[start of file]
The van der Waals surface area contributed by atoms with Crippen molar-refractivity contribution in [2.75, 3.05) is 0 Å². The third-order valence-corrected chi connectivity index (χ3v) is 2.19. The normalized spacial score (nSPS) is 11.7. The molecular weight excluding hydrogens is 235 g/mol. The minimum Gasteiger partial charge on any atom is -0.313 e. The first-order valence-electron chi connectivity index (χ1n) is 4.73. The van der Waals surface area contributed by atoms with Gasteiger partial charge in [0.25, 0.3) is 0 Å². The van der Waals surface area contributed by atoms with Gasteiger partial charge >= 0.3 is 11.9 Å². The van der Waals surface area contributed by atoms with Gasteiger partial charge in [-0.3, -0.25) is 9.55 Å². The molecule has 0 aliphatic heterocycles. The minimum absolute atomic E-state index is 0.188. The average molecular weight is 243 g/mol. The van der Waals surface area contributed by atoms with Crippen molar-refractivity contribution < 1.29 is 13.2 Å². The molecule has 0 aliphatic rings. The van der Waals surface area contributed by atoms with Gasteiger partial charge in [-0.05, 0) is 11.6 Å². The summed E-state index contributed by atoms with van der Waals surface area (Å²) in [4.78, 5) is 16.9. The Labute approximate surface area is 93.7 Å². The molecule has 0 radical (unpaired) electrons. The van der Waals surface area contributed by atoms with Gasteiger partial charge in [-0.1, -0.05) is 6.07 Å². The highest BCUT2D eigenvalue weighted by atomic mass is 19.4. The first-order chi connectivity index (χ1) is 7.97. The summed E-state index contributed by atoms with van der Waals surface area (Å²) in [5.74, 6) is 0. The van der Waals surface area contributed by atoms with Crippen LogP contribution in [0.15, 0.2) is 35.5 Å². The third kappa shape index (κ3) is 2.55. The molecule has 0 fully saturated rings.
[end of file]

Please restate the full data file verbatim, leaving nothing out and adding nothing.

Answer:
The van der Waals surface area contributed by atoms with Crippen molar-refractivity contribution in [2.75, 3.05) is 0 Å². The third-order valence-corrected chi connectivity index (χ3v) is 2.19. The normalized spacial score (nSPS) is 11.7. The molecular weight excluding hydrogens is 235 g/mol. The minimum Gasteiger partial charge on any atom is -0.313 e. The first-order valence-electron chi connectivity index (χ1n) is 4.73. The van der Waals surface area contributed by atoms with Gasteiger partial charge in [0.25, 0.3) is 0 Å². The van der Waals surface area contributed by atoms with Gasteiger partial charge >= 0.3 is 11.9 Å². The van der Waals surface area contributed by atoms with Gasteiger partial charge in [-0.3, -0.25) is 9.55 Å². The molecule has 0 aliphatic heterocycles. The minimum absolute atomic E-state index is 0.188. The average molecular weight is 243 g/mol. The van der Waals surface area contributed by atoms with Crippen molar-refractivity contribution < 1.29 is 13.2 Å². The molecule has 0 aliphatic rings. The van der Waals surface area contributed by atoms with Gasteiger partial charge in [-0.05, 0) is 11.6 Å². The summed E-state index contributed by atoms with van der Waals surface area (Å²) in [4.78, 5) is 16.9. The Labute approximate surface area is 93.7 Å². The molecule has 0 radical (unpaired) electrons. The van der Waals surface area contributed by atoms with Gasteiger partial charge in [-0.1, -0.05) is 6.07 Å². The highest BCUT2D eigenvalue weighted by atomic mass is 19.4. The first-order chi connectivity index (χ1) is 7.97. The summed E-state index contributed by atoms with van der Waals surface area (Å²) in [5.74, 6) is 0. The van der Waals surface area contributed by atoms with Crippen LogP contribution in [0.15, 0.2) is 35.5 Å². The third kappa shape index (κ3) is 2.55. The molecule has 0 fully saturated rings.